•    Call Extension Service for information on best vegetable varieties.
    •    Plant dianthus, delphiniums, hollyhocks, larkspur, petunias, columbine, snapdragons and stocks under deciduous trees (lose leaves in winter).  These need cold to establish roots.   Dianthus and columbine need summer morning sun and afternoon shade.

Great Don’t-Do tips for really Lazy Gardeners
    •    Don’t overwater dormant roses, bulbs or hibiscus.
    •    Don’t panic over yellow azalea leaves.  Azaleas (and other evergreens) drop leaves to make room for new ones.
    •    Don’t set out late spring or summer perennials and annuals yet. 
    •    Don’t prune deadwood out of trees or shrubs yet.  If you hit live wood, you may trigger new growth that will be susceptible to freeze damage.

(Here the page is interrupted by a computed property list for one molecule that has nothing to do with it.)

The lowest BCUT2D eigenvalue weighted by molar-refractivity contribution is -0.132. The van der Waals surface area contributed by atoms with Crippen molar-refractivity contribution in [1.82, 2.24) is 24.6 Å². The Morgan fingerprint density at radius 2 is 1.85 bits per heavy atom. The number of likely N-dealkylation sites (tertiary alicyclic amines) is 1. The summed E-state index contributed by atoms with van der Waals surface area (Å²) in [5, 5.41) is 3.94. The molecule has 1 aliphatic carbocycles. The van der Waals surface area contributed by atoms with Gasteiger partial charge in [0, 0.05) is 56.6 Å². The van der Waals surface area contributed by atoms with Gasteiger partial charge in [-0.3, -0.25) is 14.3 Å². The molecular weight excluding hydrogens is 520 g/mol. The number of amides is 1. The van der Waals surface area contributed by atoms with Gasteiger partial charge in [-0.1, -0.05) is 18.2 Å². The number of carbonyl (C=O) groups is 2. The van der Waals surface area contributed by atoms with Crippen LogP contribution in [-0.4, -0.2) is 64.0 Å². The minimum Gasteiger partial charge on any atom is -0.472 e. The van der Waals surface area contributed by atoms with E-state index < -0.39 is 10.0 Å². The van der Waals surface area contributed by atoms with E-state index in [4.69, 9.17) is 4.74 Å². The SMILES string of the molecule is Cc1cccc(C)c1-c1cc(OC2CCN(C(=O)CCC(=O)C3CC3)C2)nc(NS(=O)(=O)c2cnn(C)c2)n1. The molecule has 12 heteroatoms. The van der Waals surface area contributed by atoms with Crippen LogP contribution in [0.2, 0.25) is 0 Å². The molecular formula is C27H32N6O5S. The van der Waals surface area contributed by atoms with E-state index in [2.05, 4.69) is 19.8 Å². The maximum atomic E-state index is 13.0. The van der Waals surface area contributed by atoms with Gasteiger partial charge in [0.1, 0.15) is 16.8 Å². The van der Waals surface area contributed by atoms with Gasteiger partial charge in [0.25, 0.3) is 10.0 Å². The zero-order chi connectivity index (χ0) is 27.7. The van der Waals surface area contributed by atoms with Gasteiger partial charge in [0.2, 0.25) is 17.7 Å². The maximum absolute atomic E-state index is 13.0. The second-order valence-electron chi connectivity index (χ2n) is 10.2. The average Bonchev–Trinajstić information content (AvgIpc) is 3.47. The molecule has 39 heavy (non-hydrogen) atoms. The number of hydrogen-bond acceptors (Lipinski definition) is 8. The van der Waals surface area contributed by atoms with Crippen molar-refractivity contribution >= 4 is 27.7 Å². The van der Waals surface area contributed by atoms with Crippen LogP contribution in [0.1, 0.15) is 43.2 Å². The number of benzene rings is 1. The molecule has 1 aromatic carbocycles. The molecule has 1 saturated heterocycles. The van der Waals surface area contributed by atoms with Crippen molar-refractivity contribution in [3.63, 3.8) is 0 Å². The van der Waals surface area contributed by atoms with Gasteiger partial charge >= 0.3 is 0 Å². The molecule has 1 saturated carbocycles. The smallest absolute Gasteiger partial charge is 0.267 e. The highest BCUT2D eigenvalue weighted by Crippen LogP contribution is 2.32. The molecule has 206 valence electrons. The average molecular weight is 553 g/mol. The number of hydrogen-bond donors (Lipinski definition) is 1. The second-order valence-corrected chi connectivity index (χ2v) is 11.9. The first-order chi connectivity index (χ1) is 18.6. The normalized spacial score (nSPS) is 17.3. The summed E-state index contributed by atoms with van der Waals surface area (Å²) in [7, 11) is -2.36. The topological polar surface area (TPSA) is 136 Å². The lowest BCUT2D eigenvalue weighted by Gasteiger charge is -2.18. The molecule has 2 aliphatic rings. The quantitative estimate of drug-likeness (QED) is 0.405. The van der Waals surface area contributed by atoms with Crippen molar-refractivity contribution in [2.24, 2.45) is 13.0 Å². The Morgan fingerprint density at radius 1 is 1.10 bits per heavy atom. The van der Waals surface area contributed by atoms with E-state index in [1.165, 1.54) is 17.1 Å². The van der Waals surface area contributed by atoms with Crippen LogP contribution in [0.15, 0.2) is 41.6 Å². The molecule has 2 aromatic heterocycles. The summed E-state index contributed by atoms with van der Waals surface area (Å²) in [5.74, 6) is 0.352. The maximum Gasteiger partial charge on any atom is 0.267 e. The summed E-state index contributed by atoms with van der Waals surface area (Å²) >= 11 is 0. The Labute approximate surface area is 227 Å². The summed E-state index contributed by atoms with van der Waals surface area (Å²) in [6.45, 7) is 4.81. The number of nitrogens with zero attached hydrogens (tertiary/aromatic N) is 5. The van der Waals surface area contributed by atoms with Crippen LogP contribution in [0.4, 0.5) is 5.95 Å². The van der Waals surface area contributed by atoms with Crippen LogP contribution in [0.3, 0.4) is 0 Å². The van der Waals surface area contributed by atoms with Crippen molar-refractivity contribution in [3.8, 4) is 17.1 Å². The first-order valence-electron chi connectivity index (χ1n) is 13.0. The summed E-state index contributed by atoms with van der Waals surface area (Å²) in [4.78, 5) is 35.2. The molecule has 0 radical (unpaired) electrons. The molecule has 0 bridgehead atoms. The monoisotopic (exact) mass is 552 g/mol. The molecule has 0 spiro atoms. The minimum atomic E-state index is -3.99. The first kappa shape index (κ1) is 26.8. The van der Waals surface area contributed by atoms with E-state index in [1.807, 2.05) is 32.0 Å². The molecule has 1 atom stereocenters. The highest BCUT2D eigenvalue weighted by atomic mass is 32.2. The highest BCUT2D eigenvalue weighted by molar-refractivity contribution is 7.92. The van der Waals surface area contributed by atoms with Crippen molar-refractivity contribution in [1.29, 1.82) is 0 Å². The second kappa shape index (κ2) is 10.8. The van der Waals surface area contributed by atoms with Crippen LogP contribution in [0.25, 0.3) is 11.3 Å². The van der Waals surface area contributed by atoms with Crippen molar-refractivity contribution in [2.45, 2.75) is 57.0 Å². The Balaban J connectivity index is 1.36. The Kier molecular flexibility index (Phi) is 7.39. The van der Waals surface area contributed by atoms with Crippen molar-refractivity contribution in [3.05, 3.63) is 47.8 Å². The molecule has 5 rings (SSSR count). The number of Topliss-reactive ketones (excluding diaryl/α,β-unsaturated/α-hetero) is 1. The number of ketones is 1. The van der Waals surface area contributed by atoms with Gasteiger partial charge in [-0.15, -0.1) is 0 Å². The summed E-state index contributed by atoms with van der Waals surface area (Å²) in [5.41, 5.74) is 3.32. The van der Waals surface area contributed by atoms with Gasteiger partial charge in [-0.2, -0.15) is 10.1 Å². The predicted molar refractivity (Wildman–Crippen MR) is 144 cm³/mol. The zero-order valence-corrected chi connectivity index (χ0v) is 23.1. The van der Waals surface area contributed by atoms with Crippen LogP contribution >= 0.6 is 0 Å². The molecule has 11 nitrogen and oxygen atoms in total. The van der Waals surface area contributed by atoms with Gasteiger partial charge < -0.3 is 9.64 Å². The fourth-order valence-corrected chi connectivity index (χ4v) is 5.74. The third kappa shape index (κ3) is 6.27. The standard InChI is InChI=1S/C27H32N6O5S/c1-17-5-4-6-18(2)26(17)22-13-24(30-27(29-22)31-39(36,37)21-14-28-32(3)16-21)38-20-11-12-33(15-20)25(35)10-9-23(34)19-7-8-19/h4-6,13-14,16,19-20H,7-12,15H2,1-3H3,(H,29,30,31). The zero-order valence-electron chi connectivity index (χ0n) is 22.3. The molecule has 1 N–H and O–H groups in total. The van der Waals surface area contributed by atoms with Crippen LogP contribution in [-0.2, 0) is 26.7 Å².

•    Don’t prune crape myrtles unless absolutely necessary (see page 6).

(That's page 6 of the Lazy Gardener's Guide on CD.  What it says is that crepes should not be topped, creating those "fists" at the end of branches.  Just weakens the plants.  This is a practice promoted by guys who make money unnecessarily pruning crepe myrtle trees  . . . and we bought into it, much to the detriment of these poor plants!)

Brenda's (slightly-quirky) Lazy Gardener has been a Houston Chronicle fixture for almost four decades.  Check out her latest gardening post at Your input is always welcome and appreciated!

"THE LAZY GARDENER'S GUIDE ON CD" — Specifically for Houston area gardens: monthly do-now reminders & gardening advice. 12 pre-designed gardens for butterflies, hummers, sun, shade and more. A gardening book on CD. $20. Make checks payable to Brenda B. Smith & mail to: Lazy Gardener's Guide on CD, 14011 Greenranch, Houston, TX 77039-2103.